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The most romantic book I’ve ever read: Gone with the Wind

Trying to think of our most romantic reads has been a cause of some concern in the office over the last few weeks – there are just too many to choose from! In the third instalment of this brand new feature, Publicist Madeleine Feeny tells us how she fell in love with epic classic Gone With the Wind . . .

I agonised at length over this; there were so many contenders jostling for my attention.  I pitted classics like Jane Eyre against offbeat coming-of-age novels like I Capture the Castle and gothic romance thrillers like Mary Stewart’s Nine Coaches Waiting, whose rakish hero Raoul may be the first man I properly fell in love with. I found myself struggling to pin down the idea of ‘romantic’– should a romantic book have a happy ending or a tragic?  And if love features heavily as a theme throughout a book, does an ambiguous ending undercut the romance that has gone before?

In the end I plumped for Gone with the Wind, because I finished it under my covers with a torch at 2am on a school night – with anguished sobbing that failed to abate for at least ten minutes.  The copy I read was an ancient hardback from my grandparents’ bookshelves, which I carted about with me devotedly for several back-breaking days.  I thought the ending was simply the most tragic thing I had ever read.  In its historical scope and setting, it really is the ultimate epic novel, carrying you on a journey into an extraordinarily dramatic period in America’s past.

Scarlett O’Hara is a genius heroine, because she is unlikeable in many ways with her arrogance and her obnoxiously tiny waist, and so flawed in the way she relates to the world and her dealings with others – yet you are completely drawn into her story.  As she is thrown into desperate circumstances by the unfolding events of the American Civil War, we witness the spoiled Southern Belle become the toughest of survivors.  Scheming, sacrificing her dignity and working flat out to keep herself and her extended family alive in a brutal war, her behaviour is consistently unladylike (which is applauded as heartily by us readers as it is lamented by the novel’s characters.)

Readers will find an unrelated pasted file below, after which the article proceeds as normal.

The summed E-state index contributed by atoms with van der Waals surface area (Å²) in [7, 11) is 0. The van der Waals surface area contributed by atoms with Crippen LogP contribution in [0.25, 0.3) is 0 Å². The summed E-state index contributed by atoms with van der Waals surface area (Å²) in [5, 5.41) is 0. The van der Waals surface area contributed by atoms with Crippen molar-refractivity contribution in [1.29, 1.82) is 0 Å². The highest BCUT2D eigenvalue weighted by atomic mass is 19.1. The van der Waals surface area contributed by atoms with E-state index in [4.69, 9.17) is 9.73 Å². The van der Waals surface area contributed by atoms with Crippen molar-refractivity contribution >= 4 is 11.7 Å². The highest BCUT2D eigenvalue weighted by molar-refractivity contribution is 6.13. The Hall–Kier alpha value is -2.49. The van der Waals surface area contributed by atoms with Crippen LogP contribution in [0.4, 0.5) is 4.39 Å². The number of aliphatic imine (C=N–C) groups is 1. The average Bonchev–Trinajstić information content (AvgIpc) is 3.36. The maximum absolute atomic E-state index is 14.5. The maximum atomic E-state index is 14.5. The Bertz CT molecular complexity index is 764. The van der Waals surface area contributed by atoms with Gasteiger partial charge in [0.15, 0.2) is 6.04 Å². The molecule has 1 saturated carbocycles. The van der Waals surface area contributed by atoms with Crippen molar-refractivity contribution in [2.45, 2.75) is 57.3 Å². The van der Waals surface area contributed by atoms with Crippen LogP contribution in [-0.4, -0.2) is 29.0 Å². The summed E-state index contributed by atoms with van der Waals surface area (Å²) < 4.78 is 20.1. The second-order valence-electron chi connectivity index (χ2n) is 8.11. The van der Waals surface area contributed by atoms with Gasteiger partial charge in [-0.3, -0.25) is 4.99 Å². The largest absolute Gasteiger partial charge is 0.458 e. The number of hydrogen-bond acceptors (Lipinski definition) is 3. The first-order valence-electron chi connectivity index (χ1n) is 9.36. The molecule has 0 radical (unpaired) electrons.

Scarlett’s resourceful negotiation of the Civil War’s hardships is not matched by success in her romantic life.   Deluded and constantly pining over a man she cannot have, her love-life is both ambiguous and unsatisfactory – and she fails to understand the most genuine love she ever receives until it is too late.  The tragedy at the core of Gone with the Wind is that of Scarlett and Rhett’s doomed, tortured relationship, beset by pride, hubris, guilt and blame.  It is this, combined with the sheer epic scale of the story that reduced me a howling heap in my teens, and for which reason I crown it my most romantic read ever.